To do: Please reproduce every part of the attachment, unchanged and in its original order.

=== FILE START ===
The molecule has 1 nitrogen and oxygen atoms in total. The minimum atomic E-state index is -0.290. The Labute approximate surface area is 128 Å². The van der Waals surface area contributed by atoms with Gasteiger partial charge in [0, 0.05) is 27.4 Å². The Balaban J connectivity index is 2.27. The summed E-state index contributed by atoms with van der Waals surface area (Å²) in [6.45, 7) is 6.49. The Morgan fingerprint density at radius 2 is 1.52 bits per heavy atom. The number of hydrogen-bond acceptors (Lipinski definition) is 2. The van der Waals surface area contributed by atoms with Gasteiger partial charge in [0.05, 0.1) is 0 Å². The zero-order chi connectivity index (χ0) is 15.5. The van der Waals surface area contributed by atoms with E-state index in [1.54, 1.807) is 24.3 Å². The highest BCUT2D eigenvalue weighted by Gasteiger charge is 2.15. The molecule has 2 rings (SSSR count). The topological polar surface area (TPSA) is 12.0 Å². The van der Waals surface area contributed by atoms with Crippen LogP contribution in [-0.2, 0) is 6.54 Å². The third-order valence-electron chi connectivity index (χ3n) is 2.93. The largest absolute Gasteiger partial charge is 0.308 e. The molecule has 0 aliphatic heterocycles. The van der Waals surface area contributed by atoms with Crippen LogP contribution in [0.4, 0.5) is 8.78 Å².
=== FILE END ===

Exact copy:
The molecule has 1 nitrogen and oxygen atoms in total. The minimum atomic E-state index is -0.290. The Labute approximate surface area is 128 Å². The van der Waals surface area contributed by atoms with Gasteiger partial charge in [0, 0.05) is 27.4 Å². The Balaban J connectivity index is 2.27. The summed E-state index contributed by atoms with van der Waals surface area (Å²) in [6.45, 7) is 6.49. The Morgan fingerprint density at radius 2 is 1.52 bits per heavy atom. The number of hydrogen-bond acceptors (Lipinski definition) is 2. The van der Waals surface area contributed by atoms with Gasteiger partial charge in [0.05, 0.1) is 0 Å². The zero-order chi connectivity index (χ0) is 15.5. The van der Waals surface area contributed by atoms with E-state index in [1.54, 1.807) is 24.3 Å². The highest BCUT2D eigenvalue weighted by Gasteiger charge is 2.15. The molecule has 2 rings (SSSR count). The topological polar surface area (TPSA) is 12.0 Å². The van der Waals surface area contributed by atoms with Crippen LogP contribution in [-0.2, 0) is 6.54 Å². The third-order valence-electron chi connectivity index (χ3n) is 2.93. The largest absolute Gasteiger partial charge is 0.308 e. The molecule has 0 aliphatic heterocycles. The van der Waals surface area contributed by atoms with Crippen LogP contribution in [0.4, 0.5) is 8.78 Å².